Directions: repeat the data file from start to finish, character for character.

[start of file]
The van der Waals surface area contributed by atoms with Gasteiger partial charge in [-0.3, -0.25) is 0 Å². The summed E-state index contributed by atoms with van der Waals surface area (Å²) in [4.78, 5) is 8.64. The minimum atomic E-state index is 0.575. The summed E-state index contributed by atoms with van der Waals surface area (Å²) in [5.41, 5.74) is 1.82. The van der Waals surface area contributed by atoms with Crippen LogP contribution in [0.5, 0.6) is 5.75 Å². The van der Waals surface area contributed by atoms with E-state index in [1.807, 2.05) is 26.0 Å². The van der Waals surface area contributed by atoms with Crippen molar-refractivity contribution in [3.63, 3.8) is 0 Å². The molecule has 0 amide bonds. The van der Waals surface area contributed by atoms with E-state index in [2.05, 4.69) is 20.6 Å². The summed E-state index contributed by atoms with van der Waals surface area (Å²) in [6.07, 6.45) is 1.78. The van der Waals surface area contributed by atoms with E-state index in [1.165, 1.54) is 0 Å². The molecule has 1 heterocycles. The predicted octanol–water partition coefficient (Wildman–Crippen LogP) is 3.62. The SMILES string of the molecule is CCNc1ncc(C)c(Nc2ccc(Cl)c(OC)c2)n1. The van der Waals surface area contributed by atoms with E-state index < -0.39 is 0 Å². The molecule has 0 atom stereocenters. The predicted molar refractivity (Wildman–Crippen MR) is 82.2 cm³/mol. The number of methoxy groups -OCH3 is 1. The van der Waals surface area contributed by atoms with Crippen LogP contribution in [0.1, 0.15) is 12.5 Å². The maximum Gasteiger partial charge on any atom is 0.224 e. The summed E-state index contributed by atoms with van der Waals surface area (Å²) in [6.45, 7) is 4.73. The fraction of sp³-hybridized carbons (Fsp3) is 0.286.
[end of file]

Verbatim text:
The van der Waals surface area contributed by atoms with Gasteiger partial charge in [-0.3, -0.25) is 0 Å². The summed E-state index contributed by atoms with van der Waals surface area (Å²) in [4.78, 5) is 8.64. The minimum atomic E-state index is 0.575. The summed E-state index contributed by atoms with van der Waals surface area (Å²) in [5.41, 5.74) is 1.82. The van der Waals surface area contributed by atoms with Crippen LogP contribution in [0.5, 0.6) is 5.75 Å². The van der Waals surface area contributed by atoms with E-state index in [1.807, 2.05) is 26.0 Å². The van der Waals surface area contributed by atoms with Crippen molar-refractivity contribution in [3.63, 3.8) is 0 Å². The molecule has 0 amide bonds. The van der Waals surface area contributed by atoms with E-state index in [2.05, 4.69) is 20.6 Å². The summed E-state index contributed by atoms with van der Waals surface area (Å²) in [6.07, 6.45) is 1.78. The van der Waals surface area contributed by atoms with E-state index in [1.165, 1.54) is 0 Å². The molecule has 1 heterocycles. The predicted octanol–water partition coefficient (Wildman–Crippen LogP) is 3.62. The SMILES string of the molecule is CCNc1ncc(C)c(Nc2ccc(Cl)c(OC)c2)n1. The van der Waals surface area contributed by atoms with E-state index < -0.39 is 0 Å². The molecule has 0 atom stereocenters. The predicted molar refractivity (Wildman–Crippen MR) is 82.2 cm³/mol. The number of methoxy groups -OCH3 is 1. The van der Waals surface area contributed by atoms with Crippen LogP contribution in [0.1, 0.15) is 12.5 Å². The maximum Gasteiger partial charge on any atom is 0.224 e. The summed E-state index contributed by atoms with van der Waals surface area (Å²) in [6.45, 7) is 4.73. The fraction of sp³-hybridized carbons (Fsp3) is 0.286.